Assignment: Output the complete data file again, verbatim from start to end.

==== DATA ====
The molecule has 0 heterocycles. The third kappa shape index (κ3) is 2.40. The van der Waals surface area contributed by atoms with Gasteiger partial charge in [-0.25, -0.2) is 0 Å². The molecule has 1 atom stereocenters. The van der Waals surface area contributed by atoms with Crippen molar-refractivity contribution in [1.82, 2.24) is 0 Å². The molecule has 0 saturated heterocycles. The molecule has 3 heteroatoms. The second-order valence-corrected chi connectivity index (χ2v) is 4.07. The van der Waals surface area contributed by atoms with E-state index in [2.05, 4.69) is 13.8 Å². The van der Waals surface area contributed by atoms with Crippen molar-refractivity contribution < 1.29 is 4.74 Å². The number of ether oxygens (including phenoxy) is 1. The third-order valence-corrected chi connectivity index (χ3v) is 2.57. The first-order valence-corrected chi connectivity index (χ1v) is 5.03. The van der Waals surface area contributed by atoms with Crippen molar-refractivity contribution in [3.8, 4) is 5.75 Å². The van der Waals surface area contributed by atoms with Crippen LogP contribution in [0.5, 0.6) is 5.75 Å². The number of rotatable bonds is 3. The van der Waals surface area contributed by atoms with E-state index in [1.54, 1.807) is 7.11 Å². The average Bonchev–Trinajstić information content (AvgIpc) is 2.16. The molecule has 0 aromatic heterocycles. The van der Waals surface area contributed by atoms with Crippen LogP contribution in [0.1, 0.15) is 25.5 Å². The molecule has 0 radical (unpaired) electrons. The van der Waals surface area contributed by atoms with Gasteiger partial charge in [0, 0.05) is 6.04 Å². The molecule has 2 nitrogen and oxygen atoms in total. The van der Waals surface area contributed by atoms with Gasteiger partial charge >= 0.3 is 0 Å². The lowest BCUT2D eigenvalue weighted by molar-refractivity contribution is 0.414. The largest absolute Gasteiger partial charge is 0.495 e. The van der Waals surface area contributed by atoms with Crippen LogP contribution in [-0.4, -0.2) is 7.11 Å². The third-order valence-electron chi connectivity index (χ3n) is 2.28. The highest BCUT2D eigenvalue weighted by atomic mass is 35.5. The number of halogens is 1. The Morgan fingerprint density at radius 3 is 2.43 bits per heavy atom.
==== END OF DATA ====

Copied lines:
The molecule has 0 heterocycles. The third kappa shape index (κ3) is 2.40. The van der Waals surface area contributed by atoms with Gasteiger partial charge in [-0.25, -0.2) is 0 Å². The molecule has 1 atom stereocenters. The van der Waals surface area contributed by atoms with Crippen molar-refractivity contribution in [1.82, 2.24) is 0 Å². The molecule has 0 saturated heterocycles. The molecule has 3 heteroatoms. The second-order valence-corrected chi connectivity index (χ2v) is 4.07. The van der Waals surface area contributed by atoms with E-state index in [2.05, 4.69) is 13.8 Å². The van der Waals surface area contributed by atoms with Crippen molar-refractivity contribution < 1.29 is 4.74 Å². The number of ether oxygens (including phenoxy) is 1. The third-order valence-corrected chi connectivity index (χ3v) is 2.57. The first-order valence-corrected chi connectivity index (χ1v) is 5.03. The van der Waals surface area contributed by atoms with Crippen molar-refractivity contribution in [3.8, 4) is 5.75 Å². The van der Waals surface area contributed by atoms with Crippen LogP contribution in [0.5, 0.6) is 5.75 Å². The number of rotatable bonds is 3. The van der Waals surface area contributed by atoms with E-state index in [1.54, 1.807) is 7.11 Å². The average Bonchev–Trinajstić information content (AvgIpc) is 2.16. The molecule has 0 aromatic heterocycles. The van der Waals surface area contributed by atoms with Crippen LogP contribution in [0.1, 0.15) is 25.5 Å². The molecule has 0 radical (unpaired) electrons. The van der Waals surface area contributed by atoms with Gasteiger partial charge in [0, 0.05) is 6.04 Å². The molecule has 2 nitrogen and oxygen atoms in total. The van der Waals surface area contributed by atoms with Gasteiger partial charge >= 0.3 is 0 Å². The lowest BCUT2D eigenvalue weighted by molar-refractivity contribution is 0.414. The largest absolute Gasteiger partial charge is 0.495 e. The van der Waals surface area contributed by atoms with Crippen LogP contribution in [-0.4, -0.2) is 7.11 Å². The third-order valence-electron chi connectivity index (χ3n) is 2.28. The highest BCUT2D eigenvalue weighted by atomic mass is 35.5. The number of halogens is 1. The Morgan fingerprint density at radius 3 is 2.43 bits per heavy atom.